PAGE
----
Nicole Buchanan, chair of the Red Deer School Division, board of trustees. (Photo contributed)

Nicole Buchanan, chair of the Red Deer School Division, board of trustees. (Photo contributed)

Red Deer’s public school division wants to officially keep the ‘public’ in its title

Trustee says it’s important to its identity

Red Deer’s public school district objects to having the word “public” removed from its legal name, saying it’s losing an important piece of its identity.

“‘Public’ is just as important to us as ‘Catholic’ is for the Red Deer Catholic Separate School Division,” said Nicole Buchanan, chair of what’s now officially known as the Red Deer School Division Board.

And yet Alberta’s Catholic school districts get to keep “Catholic,” while having to include “separate” in their titles, while eight of 41 public school divisions across the province had the government officially strike the word “public” from their titles.

Buchanan believes “public” is integral to describing the inclusiveness of her school district, which accepts everyone, regardless of ability, ethnicity, religion or sexual orientation.

“It includes each and every student.”

Like many other trustees across the province, Buchanan is struggling to understand why Alberta’s United Conservative government is doing this.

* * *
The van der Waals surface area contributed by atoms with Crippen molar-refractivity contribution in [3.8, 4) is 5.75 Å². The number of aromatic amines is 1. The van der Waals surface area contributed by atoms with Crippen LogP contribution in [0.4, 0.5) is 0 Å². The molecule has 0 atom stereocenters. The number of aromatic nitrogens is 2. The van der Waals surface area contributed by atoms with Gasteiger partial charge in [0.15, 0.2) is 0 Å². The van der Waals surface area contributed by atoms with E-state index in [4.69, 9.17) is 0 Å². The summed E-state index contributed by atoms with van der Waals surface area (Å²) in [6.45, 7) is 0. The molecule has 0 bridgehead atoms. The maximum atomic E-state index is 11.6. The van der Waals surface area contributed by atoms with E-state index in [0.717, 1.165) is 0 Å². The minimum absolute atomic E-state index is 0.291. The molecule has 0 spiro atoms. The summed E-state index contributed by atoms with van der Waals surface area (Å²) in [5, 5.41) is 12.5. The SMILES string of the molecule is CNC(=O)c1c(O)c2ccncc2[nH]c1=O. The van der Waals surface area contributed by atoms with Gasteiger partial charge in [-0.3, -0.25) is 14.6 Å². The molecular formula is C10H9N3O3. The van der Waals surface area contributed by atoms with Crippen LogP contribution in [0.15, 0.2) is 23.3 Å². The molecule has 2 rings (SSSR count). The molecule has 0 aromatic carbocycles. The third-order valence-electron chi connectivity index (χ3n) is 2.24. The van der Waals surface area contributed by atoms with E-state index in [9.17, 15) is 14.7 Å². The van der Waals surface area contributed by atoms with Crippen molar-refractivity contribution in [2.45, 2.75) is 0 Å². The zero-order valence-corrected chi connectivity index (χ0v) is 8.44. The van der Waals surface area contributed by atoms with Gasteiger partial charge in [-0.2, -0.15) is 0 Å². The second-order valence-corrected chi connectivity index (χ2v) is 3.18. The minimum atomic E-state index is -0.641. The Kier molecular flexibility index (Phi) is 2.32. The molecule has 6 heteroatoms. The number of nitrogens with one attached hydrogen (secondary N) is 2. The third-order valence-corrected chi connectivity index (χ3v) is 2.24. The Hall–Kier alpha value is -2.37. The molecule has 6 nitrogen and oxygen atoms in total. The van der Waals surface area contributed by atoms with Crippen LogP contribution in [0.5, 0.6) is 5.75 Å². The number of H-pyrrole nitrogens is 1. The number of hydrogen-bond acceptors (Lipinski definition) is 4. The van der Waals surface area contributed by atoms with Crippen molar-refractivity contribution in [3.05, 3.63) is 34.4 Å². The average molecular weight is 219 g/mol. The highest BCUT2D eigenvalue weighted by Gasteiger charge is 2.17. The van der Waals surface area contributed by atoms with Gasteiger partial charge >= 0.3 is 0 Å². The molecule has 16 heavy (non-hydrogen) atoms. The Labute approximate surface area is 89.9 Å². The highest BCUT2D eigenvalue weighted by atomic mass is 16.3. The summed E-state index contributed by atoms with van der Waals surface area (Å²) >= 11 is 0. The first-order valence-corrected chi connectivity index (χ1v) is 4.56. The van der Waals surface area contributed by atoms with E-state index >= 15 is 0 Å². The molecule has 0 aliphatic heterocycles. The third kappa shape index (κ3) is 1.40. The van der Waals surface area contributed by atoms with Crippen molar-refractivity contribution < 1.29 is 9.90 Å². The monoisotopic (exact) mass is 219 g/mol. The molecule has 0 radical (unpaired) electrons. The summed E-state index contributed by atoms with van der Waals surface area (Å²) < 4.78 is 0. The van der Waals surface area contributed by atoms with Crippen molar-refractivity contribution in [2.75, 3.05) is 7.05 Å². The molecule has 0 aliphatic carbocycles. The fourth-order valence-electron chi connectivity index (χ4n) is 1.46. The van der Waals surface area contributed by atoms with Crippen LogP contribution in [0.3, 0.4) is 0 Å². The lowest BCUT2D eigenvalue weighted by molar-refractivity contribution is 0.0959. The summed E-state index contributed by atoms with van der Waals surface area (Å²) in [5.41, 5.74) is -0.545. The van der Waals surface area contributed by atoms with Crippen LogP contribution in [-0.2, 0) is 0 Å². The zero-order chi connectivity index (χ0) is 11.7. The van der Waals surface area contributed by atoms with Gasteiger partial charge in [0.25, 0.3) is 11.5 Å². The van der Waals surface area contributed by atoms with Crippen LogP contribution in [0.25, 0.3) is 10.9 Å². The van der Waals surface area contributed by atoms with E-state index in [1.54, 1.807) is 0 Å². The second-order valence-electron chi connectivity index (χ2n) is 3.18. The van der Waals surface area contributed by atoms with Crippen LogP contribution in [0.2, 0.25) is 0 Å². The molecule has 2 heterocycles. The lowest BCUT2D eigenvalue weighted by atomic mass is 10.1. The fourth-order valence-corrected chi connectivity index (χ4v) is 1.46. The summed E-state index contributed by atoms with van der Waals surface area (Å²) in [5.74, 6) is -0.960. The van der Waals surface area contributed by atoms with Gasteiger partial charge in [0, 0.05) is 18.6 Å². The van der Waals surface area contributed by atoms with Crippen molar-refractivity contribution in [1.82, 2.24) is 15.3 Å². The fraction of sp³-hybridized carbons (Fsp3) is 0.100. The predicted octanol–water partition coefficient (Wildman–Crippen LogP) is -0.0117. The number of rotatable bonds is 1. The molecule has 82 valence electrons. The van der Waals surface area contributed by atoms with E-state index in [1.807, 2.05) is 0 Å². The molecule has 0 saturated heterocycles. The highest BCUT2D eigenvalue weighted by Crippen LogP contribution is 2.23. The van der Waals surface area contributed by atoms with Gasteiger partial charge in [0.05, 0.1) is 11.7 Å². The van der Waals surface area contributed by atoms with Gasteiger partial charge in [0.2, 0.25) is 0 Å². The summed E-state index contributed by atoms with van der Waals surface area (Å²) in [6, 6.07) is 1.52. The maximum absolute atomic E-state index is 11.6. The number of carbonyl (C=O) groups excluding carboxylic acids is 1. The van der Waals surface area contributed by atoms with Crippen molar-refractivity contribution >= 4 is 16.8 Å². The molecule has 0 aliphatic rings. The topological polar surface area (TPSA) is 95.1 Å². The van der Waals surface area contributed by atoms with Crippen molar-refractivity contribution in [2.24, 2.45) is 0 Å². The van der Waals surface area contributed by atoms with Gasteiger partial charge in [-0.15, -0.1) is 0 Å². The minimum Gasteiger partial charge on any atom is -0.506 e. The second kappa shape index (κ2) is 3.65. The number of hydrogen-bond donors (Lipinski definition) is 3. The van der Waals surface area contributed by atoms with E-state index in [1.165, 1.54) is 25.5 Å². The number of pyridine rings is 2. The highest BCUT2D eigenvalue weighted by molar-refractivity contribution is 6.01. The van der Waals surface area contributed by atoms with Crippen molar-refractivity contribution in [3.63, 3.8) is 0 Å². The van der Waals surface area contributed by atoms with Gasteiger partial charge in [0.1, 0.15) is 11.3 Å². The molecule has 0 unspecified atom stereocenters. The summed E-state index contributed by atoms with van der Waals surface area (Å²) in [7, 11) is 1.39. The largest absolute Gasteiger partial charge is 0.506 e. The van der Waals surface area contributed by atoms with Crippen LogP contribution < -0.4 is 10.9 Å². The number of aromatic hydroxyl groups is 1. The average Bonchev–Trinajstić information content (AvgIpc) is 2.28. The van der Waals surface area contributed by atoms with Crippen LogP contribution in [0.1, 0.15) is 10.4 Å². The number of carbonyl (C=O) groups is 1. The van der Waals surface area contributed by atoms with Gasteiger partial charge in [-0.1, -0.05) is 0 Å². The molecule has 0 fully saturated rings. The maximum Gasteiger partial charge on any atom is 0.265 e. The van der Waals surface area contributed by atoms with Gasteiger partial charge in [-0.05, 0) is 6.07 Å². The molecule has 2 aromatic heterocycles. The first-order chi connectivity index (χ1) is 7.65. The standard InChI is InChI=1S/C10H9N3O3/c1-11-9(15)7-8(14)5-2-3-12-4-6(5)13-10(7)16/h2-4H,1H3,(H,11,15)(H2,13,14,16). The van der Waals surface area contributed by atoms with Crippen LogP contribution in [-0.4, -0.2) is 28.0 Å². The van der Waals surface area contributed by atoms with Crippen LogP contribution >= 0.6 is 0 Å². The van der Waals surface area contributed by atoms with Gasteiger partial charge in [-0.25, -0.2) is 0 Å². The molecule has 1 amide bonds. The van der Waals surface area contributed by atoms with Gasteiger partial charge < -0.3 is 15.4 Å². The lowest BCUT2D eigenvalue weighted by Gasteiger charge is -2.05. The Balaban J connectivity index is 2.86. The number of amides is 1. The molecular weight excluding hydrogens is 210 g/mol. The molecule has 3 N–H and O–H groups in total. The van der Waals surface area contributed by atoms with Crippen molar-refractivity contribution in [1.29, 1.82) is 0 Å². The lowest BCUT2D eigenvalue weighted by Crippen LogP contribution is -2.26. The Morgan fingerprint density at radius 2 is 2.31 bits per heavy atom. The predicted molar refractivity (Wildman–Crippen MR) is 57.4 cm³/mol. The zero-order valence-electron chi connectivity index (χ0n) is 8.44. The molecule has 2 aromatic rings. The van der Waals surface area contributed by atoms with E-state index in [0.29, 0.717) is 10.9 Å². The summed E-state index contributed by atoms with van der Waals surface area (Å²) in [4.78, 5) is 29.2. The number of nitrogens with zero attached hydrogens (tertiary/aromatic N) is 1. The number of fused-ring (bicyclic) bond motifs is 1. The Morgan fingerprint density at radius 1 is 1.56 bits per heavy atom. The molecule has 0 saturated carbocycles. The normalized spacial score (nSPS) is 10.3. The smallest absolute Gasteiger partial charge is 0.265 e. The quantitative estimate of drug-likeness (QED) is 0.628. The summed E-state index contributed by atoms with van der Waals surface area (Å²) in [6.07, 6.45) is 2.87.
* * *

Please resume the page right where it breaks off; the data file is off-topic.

Education Minister Adriana LaGrange, who is also MLA for Red Deer North, has stated the word was removed for standardization reasons.

Many Alberta public school districts, including those in Edmonton and Calgary, never had the word “public” in their legal titles in the first place.

LaGrange said in a released statement that too much is being made of the change, considering school boards are still free to brand themselves by whatever name they wish on pamphlets, letterheads and advertising.

For instance, “Red Deer Public Schools” is how the local school district is known to many — even though its legal name was Red Deer Public School District No. 104 — and it can still continue to use that brand.

LaGrange blamed the NDP and special interest groups for fear-mongering.

But Buchanan said the concern does not stem with the NDP, but from trustees in the affected school boards “who are wondering what this will mean for the future of public education.”

These same school trustees are also wondering why no consultations were held with them to get input on the proposed change.

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